The thrill of getting a new puppy or dog is always met with the anxiety of how to train it. We all want friendly, cuddly dogs who get along with both our friends and their furry companions. Unfortunately, some dogs can develop bad habits or anxiety about meeting either humans or other dogs, and the result can be disastrous or scary for the pup. It is important to know your dog and know how to socialize your dog in order to keep peace in the household, with friends, or at the puppy park!
How to Socialize Your Dog
Before tackling training or trying to socialize your dog or puppy, do research into the breed(s) to find out what their typical behaviors might be. Talk to fellow dog owners and find what will work best for you and your furry best friend!
What is “Training” a Puppy?
“Training” does not necessarily mean teaching the dog tricks. Most of the time, owners are referring to teaching the dog how to behave in society, both with humans and other dogs. If you have ever seen an aggressive dog before, you know the detriment it can cause to families and loved ones, and the conflict it can cause. We all love our dogs, but what happens when they become a threat or danger to us, our families, our friends, or other pups? The best way to treat this issue is to prevent it (because, ya know, “you can’t teach an old dog new tricks”). Although tricks can be taught at any age for most dogs, behavior traits can best be taught from a young age, or it simply gets harder from there. So starting from puppyhood to doghood, let’s take a look and see ways to best train dogs to be social with both humans and other dogs.
1. Get the timing right! Be sure not to take a puppy away from its mother or siblings too early. This can cause them both to become aggressive (because they do not grow up with the nurturing of their mother) and antisocial with other dogs, since they do not have that time to socialize with their fellow pups. It is best to wait 8-10 weeks before adopting a puppy and taking it from its mother. After that, the mother will stop caring for it as intensely, and a human is a much better fit at that point!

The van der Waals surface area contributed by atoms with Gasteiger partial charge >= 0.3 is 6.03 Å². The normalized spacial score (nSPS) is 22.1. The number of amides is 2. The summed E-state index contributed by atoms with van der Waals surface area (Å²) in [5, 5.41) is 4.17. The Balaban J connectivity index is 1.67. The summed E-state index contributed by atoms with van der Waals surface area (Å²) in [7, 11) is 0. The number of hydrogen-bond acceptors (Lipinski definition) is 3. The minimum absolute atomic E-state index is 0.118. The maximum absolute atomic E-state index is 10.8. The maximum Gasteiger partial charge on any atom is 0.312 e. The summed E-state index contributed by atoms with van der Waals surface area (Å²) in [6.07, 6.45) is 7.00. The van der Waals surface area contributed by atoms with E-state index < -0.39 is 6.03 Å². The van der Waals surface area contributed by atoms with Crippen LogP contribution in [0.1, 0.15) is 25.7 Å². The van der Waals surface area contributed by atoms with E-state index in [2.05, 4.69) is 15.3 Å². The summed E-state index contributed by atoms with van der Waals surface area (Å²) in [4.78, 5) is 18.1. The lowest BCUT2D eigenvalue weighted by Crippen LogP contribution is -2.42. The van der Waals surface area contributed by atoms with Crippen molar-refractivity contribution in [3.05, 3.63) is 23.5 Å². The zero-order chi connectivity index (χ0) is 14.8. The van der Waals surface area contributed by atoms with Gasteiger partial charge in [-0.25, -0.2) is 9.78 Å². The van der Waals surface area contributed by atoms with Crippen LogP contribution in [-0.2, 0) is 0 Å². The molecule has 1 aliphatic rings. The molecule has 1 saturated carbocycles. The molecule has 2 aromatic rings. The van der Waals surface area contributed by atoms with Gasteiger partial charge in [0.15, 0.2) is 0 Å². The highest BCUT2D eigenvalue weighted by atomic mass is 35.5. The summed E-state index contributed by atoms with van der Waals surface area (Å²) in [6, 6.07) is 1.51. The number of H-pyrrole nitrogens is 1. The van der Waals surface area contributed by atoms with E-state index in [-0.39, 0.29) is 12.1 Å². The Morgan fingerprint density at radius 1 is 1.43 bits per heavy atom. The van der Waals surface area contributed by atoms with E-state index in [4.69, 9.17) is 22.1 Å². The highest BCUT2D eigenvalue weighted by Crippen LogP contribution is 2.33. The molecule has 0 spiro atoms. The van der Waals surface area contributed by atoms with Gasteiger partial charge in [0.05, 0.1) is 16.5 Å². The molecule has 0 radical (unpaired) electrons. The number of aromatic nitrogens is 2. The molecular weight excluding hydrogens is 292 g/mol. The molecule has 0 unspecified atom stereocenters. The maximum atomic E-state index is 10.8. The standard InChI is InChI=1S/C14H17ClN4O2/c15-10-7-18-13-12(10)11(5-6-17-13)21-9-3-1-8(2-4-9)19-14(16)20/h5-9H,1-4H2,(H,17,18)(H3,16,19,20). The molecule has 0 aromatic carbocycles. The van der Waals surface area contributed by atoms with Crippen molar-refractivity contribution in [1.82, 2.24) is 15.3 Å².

2. Socialize the dog! Be sure to involve your pup in as many socializing situations as possible. Taking them to obedience schools with other dogs, going to the dog park, and planning play dates with other dogs are all great opportunities for them to assimilate into the life of a playful and friendly pup. It is important to puppies, in particular, to play with other puppies. Why? It can teach them not to bite humans!
3. Schedule playdates — with people! If you want your puppy to be friendly to humans, as well, it is important let them meet, greet, and play with as many people as possible! A very cute idea to do this is to throw a “puppy party” where your friends can come and meet your new furry friend! This exposes them early to human interaction, which is shown to decrease aggressiveness in puppies towards humans. Also be sure to introduce the puppy to any neighbors, mailmen, or people that will be stopping by regularly.
4. If they live with you, they live WITH you. Adopting a dog and making them “an outside dog” is not healthy for the pup. Yes, some do require extensive exercise which may only be able to be provided sufficiently through hours of free run (in a fenced-in backyard). However, dogs are not their closely-related relative wolves. In fact, they have been almost completely bred out of their wolf-life instincts (and have been for almost 500 years). Dogs are domestic animals, meaning they need to stay inside the home during the night time and most of the day. If an animal is left outside for too long, they can actually become more aggressive, especially during the “coming back inside” phase. When a puppy is let into the home sporadically, they will become a little too excited and may get aggressive. It is best to simply let them remain inside. With the proper training, it is not that hard!